This requirement took effect on March 1, 2014. However, one of the most stringent of data sharing policies in the industry was already in effect.
Publication is conditional upon the agreement of the authors to make freely available any materials and information described in their publication that may be reasonably requested by others for the purpose of academic, non-commercial research.
Even the earlier requirement for publication in PLOS journals would have forestalled the delays, struggles, and complicated quasi-legal maneuvering to characterized the PACE investigators’ refusing to release their data.
Why medically ill people agree to be in clinical research
Patients are not obligated to participate in research, but should freely choose whether to participate based on a weighing of the benefits and risk. Consent to treatment in clinical research needs to be voluntary and fully informed.
Medically ill patients often cannot expect direct personal benefit from participating in a research trial. This is particularly true when trials involve comparison of a treatment that they want that is not otherwise available, but they risk getting randomized to a poorly defined and inadequate routine care. Their needs continue to be neglected, but now burdened by multiple and sometimes intrusive assessments. This is also the case with descriptive observational research and particularly phase 1 clinical studies that provide no direct benefit to participating patients, only the prospect of improving the care of future patients.
In recognition that many research projects do not directly benefit individual patients, consent forms identify possible benefits to other current and future patients and to society at large.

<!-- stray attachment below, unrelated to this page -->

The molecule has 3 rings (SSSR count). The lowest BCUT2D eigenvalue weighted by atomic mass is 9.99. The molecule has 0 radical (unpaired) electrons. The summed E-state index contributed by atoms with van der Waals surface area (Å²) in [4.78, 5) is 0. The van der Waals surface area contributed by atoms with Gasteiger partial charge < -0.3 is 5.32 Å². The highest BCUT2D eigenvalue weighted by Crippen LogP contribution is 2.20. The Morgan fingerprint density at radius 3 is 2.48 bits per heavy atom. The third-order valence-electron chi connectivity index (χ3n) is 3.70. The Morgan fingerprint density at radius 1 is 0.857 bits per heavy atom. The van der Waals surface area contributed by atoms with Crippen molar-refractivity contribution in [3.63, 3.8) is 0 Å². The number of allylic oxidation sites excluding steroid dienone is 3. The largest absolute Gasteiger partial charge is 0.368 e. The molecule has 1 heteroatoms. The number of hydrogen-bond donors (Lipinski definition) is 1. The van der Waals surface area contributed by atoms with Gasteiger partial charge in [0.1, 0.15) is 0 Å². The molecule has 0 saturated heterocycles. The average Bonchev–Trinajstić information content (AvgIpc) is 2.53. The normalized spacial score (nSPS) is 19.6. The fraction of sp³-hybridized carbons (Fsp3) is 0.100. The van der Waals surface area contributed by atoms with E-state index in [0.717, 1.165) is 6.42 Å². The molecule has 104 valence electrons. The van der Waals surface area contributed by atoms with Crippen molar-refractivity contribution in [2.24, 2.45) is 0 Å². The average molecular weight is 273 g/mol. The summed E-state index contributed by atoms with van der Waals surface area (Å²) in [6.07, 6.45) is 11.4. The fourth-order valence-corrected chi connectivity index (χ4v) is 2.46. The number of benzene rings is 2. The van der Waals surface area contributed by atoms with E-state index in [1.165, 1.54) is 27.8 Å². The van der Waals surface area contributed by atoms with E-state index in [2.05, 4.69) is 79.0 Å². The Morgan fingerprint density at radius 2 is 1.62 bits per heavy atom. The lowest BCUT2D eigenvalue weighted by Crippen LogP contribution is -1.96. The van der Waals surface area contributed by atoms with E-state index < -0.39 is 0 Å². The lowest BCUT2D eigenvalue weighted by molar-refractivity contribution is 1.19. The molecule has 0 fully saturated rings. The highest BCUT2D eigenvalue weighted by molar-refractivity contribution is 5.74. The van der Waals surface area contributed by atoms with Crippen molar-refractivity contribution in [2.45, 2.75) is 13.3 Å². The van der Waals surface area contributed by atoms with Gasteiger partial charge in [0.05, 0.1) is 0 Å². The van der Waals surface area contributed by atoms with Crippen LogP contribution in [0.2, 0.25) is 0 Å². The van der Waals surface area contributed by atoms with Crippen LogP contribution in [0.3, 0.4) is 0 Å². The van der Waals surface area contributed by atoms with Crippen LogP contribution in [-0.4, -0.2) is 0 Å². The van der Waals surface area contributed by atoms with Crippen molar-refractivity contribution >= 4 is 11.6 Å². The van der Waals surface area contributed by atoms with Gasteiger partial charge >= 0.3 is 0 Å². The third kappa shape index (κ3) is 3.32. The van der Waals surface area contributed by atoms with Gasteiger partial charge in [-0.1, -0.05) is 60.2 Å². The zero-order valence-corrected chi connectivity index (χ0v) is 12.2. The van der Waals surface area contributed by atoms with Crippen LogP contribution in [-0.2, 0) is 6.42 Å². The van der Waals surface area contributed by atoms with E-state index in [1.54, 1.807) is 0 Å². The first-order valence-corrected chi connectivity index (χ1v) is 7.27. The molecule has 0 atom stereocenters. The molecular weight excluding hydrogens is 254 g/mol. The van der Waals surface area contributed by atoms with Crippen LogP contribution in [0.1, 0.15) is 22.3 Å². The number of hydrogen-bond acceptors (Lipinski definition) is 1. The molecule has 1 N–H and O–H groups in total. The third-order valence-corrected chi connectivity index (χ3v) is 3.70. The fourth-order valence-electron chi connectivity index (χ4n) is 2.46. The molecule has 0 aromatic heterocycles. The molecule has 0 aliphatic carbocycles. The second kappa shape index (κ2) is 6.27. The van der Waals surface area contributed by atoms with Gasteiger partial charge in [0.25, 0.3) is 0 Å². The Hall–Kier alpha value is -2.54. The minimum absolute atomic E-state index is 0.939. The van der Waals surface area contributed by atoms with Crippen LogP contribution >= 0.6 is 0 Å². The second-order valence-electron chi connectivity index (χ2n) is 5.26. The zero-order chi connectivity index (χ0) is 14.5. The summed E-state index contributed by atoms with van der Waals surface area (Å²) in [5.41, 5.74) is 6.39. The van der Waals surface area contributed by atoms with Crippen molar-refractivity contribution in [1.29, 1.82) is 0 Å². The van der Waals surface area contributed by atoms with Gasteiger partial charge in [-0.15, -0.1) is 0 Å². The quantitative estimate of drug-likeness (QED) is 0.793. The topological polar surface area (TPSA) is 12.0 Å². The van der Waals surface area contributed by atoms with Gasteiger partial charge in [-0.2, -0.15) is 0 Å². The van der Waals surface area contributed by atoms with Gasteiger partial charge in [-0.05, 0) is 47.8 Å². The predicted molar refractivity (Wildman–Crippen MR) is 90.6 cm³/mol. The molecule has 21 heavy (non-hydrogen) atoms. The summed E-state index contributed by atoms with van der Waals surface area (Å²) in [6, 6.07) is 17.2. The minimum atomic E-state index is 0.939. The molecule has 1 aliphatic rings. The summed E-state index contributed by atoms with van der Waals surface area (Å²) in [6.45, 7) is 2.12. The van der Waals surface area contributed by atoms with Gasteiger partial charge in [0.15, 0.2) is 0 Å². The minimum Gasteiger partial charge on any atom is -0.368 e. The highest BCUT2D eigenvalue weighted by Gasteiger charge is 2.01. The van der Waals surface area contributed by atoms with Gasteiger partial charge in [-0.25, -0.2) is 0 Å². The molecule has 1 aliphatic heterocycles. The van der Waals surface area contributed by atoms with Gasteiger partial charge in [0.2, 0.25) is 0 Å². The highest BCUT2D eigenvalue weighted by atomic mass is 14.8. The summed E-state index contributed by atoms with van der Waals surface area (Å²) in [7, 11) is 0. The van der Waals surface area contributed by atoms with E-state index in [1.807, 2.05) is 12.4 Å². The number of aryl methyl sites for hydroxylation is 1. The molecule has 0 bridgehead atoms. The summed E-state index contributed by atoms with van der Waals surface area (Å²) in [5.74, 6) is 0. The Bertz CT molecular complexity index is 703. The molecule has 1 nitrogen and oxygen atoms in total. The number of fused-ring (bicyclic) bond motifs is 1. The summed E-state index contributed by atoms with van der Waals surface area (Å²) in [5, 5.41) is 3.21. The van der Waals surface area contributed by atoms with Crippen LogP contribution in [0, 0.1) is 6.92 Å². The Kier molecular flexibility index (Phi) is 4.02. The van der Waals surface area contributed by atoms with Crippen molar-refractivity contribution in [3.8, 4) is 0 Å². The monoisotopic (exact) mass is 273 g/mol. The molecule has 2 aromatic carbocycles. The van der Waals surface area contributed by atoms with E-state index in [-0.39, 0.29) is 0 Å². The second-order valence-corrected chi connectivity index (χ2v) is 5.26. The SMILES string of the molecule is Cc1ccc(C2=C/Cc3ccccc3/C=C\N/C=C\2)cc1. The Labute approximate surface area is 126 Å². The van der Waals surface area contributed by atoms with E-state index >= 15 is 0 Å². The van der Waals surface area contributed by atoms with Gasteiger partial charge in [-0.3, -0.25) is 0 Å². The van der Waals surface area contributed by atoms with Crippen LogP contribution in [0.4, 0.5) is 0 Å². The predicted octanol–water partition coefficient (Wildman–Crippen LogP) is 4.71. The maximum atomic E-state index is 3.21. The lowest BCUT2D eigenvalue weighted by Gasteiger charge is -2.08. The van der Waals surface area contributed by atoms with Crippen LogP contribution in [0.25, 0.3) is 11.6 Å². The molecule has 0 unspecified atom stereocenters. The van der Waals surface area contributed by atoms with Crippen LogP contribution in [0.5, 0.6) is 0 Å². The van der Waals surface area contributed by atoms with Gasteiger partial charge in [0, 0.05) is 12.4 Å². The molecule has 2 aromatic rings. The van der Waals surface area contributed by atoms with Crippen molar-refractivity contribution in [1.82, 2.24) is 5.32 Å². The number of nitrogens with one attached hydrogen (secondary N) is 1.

Protecting the rights of participants in research
The World Medical Association (WMA) Declaration of Helsinki – Ethical Principles for Medical Research Involving Human Subjects spells out a set of principles protecting the rights of human subjects, it includes:
In medical research involving human subjects capable of giving informed consent, each potential subject must be adequately informed of the aims, methods, sources of funding, any possible conflicts of interest, institutional affiliations of the researcher, the anticipated benefits and potential risks of the study and the discomfort it may entail, post-study provisions and any other relevant aspects of the study. The potential subject must be informed of the right to refuse to participate in the study or to withdraw consent to participate at any time without reprisal. Special attention should be given to the specific information needs of individual potential subjects as well as to the methods used to deliver the information.